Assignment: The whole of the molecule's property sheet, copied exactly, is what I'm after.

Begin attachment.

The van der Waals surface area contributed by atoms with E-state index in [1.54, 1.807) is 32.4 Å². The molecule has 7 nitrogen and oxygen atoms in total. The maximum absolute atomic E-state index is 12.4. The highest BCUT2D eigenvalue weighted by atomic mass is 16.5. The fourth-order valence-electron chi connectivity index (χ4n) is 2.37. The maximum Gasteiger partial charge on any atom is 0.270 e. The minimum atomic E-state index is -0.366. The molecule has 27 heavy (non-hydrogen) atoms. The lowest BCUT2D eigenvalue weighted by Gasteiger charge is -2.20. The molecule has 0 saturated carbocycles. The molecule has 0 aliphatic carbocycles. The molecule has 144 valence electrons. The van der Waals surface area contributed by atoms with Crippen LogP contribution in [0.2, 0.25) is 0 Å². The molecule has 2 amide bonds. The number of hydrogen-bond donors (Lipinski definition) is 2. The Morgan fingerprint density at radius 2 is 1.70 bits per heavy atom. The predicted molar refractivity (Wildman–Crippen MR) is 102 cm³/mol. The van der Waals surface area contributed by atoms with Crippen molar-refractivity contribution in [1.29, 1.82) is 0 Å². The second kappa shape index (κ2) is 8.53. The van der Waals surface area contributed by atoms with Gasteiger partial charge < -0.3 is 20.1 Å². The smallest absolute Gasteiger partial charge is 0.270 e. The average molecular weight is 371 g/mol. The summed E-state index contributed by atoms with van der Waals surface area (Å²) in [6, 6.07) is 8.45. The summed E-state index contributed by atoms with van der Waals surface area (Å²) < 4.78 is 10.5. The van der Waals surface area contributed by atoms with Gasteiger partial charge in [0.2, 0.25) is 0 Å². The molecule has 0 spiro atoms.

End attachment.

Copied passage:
The van der Waals surface area contributed by atoms with E-state index in [1.54, 1.807) is 32.4 Å². The molecule has 7 nitrogen and oxygen atoms in total. The maximum absolute atomic E-state index is 12.4. The highest BCUT2D eigenvalue weighted by atomic mass is 16.5. The fourth-order valence-electron chi connectivity index (χ4n) is 2.37. The maximum Gasteiger partial charge on any atom is 0.270 e. The minimum atomic E-state index is -0.366. The molecule has 27 heavy (non-hydrogen) atoms. The lowest BCUT2D eigenvalue weighted by Gasteiger charge is -2.20. The molecule has 0 saturated carbocycles. The molecule has 0 aliphatic carbocycles. The molecule has 144 valence electrons. The van der Waals surface area contributed by atoms with Crippen LogP contribution in [0.2, 0.25) is 0 Å². The molecule has 2 amide bonds. The number of hydrogen-bond donors (Lipinski definition) is 2. The Morgan fingerprint density at radius 2 is 1.70 bits per heavy atom. The predicted molar refractivity (Wildman–Crippen MR) is 102 cm³/mol. The van der Waals surface area contributed by atoms with Crippen molar-refractivity contribution in [1.29, 1.82) is 0 Å². The second kappa shape index (κ2) is 8.53. The van der Waals surface area contributed by atoms with Gasteiger partial charge < -0.3 is 20.1 Å². The smallest absolute Gasteiger partial charge is 0.270 e. The average molecular weight is 371 g/mol. The summed E-state index contributed by atoms with van der Waals surface area (Å²) in [6, 6.07) is 8.45. The summed E-state index contributed by atoms with van der Waals surface area (Å²) < 4.78 is 10.5. The van der Waals surface area contributed by atoms with Gasteiger partial charge in [0.2, 0.25) is 0 Å². The molecule has 0 spiro atoms.